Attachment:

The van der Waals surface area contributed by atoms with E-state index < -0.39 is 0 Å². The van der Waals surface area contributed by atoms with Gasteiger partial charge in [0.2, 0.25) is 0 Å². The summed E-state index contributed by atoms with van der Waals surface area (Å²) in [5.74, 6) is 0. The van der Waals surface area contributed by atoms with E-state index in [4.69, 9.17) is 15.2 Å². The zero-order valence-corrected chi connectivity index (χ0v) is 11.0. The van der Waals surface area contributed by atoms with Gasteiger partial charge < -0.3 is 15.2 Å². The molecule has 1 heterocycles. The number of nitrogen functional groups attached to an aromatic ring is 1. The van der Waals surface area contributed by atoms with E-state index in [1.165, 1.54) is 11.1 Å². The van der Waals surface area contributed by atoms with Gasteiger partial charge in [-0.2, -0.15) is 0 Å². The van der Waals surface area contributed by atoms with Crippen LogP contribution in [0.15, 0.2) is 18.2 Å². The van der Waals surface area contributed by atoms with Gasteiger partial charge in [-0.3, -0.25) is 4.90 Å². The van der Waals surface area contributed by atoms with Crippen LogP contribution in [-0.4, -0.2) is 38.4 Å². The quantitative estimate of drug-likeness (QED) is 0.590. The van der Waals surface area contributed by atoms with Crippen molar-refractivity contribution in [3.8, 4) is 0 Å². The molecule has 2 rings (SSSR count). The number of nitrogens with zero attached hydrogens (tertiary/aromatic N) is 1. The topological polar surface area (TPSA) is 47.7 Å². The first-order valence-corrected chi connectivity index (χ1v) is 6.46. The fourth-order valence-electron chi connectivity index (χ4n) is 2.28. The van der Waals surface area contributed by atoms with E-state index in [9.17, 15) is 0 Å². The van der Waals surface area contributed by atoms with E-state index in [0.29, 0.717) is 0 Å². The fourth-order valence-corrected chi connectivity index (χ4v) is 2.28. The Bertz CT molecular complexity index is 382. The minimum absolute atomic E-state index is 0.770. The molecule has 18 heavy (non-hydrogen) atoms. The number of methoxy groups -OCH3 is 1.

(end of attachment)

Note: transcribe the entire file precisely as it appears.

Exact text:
The van der Waals surface area contributed by atoms with E-state index < -0.39 is 0 Å². The van der Waals surface area contributed by atoms with Gasteiger partial charge in [0.2, 0.25) is 0 Å². The summed E-state index contributed by atoms with van der Waals surface area (Å²) in [5.74, 6) is 0. The van der Waals surface area contributed by atoms with E-state index in [4.69, 9.17) is 15.2 Å². The zero-order valence-corrected chi connectivity index (χ0v) is 11.0. The van der Waals surface area contributed by atoms with Gasteiger partial charge < -0.3 is 15.2 Å². The molecule has 1 heterocycles. The number of nitrogen functional groups attached to an aromatic ring is 1. The van der Waals surface area contributed by atoms with E-state index in [1.165, 1.54) is 11.1 Å². The van der Waals surface area contributed by atoms with Gasteiger partial charge in [-0.2, -0.15) is 0 Å². The van der Waals surface area contributed by atoms with Crippen LogP contribution in [0.15, 0.2) is 18.2 Å². The van der Waals surface area contributed by atoms with Gasteiger partial charge in [-0.3, -0.25) is 4.90 Å². The van der Waals surface area contributed by atoms with Crippen LogP contribution in [-0.4, -0.2) is 38.4 Å². The quantitative estimate of drug-likeness (QED) is 0.590. The van der Waals surface area contributed by atoms with Crippen molar-refractivity contribution in [3.8, 4) is 0 Å². The molecule has 2 rings (SSSR count). The number of nitrogens with zero attached hydrogens (tertiary/aromatic N) is 1. The topological polar surface area (TPSA) is 47.7 Å². The first-order valence-corrected chi connectivity index (χ1v) is 6.46. The fourth-order valence-electron chi connectivity index (χ4n) is 2.28. The van der Waals surface area contributed by atoms with E-state index in [9.17, 15) is 0 Å². The van der Waals surface area contributed by atoms with E-state index in [0.29, 0.717) is 0 Å². The fourth-order valence-corrected chi connectivity index (χ4v) is 2.28. The Bertz CT molecular complexity index is 382. The minimum absolute atomic E-state index is 0.770. The molecule has 18 heavy (non-hydrogen) atoms. The number of methoxy groups -OCH3 is 1.